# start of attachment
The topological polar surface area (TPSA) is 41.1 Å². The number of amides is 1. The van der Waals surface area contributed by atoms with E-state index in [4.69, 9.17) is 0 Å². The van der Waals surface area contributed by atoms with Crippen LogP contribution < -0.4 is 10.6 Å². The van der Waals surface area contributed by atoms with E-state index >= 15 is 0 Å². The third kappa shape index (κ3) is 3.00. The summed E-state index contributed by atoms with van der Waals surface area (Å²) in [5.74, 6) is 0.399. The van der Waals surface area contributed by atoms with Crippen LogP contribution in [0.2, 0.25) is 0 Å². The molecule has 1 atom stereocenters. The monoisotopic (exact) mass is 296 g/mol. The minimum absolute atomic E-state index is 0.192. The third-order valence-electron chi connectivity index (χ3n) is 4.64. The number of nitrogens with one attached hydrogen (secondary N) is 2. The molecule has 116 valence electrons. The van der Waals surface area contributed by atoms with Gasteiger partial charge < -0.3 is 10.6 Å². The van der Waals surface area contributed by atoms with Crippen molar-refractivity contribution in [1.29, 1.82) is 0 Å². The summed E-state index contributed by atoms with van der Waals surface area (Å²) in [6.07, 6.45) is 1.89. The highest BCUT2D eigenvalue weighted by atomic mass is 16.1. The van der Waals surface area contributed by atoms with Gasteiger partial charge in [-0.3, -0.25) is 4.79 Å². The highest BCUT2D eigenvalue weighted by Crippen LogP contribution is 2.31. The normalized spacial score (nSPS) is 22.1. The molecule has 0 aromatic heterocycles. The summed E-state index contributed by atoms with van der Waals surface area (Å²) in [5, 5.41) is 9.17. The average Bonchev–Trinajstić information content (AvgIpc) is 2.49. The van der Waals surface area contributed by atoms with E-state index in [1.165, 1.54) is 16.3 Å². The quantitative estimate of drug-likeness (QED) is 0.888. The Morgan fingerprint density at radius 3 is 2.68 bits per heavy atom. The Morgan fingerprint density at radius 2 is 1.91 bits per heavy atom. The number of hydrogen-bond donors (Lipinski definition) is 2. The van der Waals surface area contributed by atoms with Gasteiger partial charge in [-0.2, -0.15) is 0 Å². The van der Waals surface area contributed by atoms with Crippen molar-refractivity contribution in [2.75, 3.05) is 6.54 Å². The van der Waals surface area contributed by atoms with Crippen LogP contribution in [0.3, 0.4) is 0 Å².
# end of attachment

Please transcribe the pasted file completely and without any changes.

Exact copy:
The topological polar surface area (TPSA) is 41.1 Å². The number of amides is 1. The van der Waals surface area contributed by atoms with E-state index in [4.69, 9.17) is 0 Å². The van der Waals surface area contributed by atoms with Crippen LogP contribution < -0.4 is 10.6 Å². The van der Waals surface area contributed by atoms with E-state index >= 15 is 0 Å². The third kappa shape index (κ3) is 3.00. The summed E-state index contributed by atoms with van der Waals surface area (Å²) in [5.74, 6) is 0.399. The van der Waals surface area contributed by atoms with Crippen LogP contribution in [0.2, 0.25) is 0 Å². The molecule has 1 atom stereocenters. The monoisotopic (exact) mass is 296 g/mol. The minimum absolute atomic E-state index is 0.192. The third-order valence-electron chi connectivity index (χ3n) is 4.64. The number of nitrogens with one attached hydrogen (secondary N) is 2. The molecule has 116 valence electrons. The van der Waals surface area contributed by atoms with Gasteiger partial charge < -0.3 is 10.6 Å². The van der Waals surface area contributed by atoms with Crippen molar-refractivity contribution in [1.29, 1.82) is 0 Å². The summed E-state index contributed by atoms with van der Waals surface area (Å²) in [6.07, 6.45) is 1.89. The highest BCUT2D eigenvalue weighted by atomic mass is 16.1. The van der Waals surface area contributed by atoms with Gasteiger partial charge in [-0.3, -0.25) is 4.79 Å². The highest BCUT2D eigenvalue weighted by Crippen LogP contribution is 2.31. The normalized spacial score (nSPS) is 22.1. The molecule has 0 aromatic heterocycles. The summed E-state index contributed by atoms with van der Waals surface area (Å²) in [5, 5.41) is 9.17. The average Bonchev–Trinajstić information content (AvgIpc) is 2.49. The van der Waals surface area contributed by atoms with E-state index in [1.165, 1.54) is 16.3 Å². The quantitative estimate of drug-likeness (QED) is 0.888. The Morgan fingerprint density at radius 3 is 2.68 bits per heavy atom. The Morgan fingerprint density at radius 2 is 1.91 bits per heavy atom. The number of hydrogen-bond donors (Lipinski definition) is 2. The van der Waals surface area contributed by atoms with Gasteiger partial charge in [-0.2, -0.15) is 0 Å². The van der Waals surface area contributed by atoms with Crippen molar-refractivity contribution in [2.75, 3.05) is 6.54 Å². The van der Waals surface area contributed by atoms with Crippen LogP contribution in [0.3, 0.4) is 0 Å².